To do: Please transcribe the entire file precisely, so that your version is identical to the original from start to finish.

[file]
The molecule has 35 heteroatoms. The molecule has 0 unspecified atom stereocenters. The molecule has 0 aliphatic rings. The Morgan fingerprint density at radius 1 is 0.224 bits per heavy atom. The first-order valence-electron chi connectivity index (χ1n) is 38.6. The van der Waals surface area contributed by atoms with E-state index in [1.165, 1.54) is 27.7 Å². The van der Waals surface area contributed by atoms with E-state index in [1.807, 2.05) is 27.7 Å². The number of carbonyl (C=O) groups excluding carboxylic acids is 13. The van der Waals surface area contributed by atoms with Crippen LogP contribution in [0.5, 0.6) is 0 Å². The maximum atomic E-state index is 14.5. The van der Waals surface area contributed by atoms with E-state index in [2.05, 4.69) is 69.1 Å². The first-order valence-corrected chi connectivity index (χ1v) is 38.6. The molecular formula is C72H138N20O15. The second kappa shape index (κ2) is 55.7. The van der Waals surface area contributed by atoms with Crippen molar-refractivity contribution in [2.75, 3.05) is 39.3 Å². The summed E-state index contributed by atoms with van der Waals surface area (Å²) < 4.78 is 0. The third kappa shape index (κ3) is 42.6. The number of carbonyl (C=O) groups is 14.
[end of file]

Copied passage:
The molecule has 35 heteroatoms. The molecule has 0 unspecified atom stereocenters. The molecule has 0 aliphatic rings. The Morgan fingerprint density at radius 1 is 0.224 bits per heavy atom. The first-order valence-electron chi connectivity index (χ1n) is 38.6. The van der Waals surface area contributed by atoms with E-state index in [1.165, 1.54) is 27.7 Å². The van der Waals surface area contributed by atoms with E-state index in [1.807, 2.05) is 27.7 Å². The number of carbonyl (C=O) groups excluding carboxylic acids is 13. The van der Waals surface area contributed by atoms with Crippen LogP contribution in [0.5, 0.6) is 0 Å². The maximum atomic E-state index is 14.5. The van der Waals surface area contributed by atoms with E-state index in [2.05, 4.69) is 69.1 Å². The first-order valence-corrected chi connectivity index (χ1v) is 38.6. The molecular formula is C72H138N20O15. The second kappa shape index (κ2) is 55.7. The van der Waals surface area contributed by atoms with Crippen molar-refractivity contribution in [2.75, 3.05) is 39.3 Å². The summed E-state index contributed by atoms with van der Waals surface area (Å²) < 4.78 is 0. The third kappa shape index (κ3) is 42.6. The number of carbonyl (C=O) groups is 14.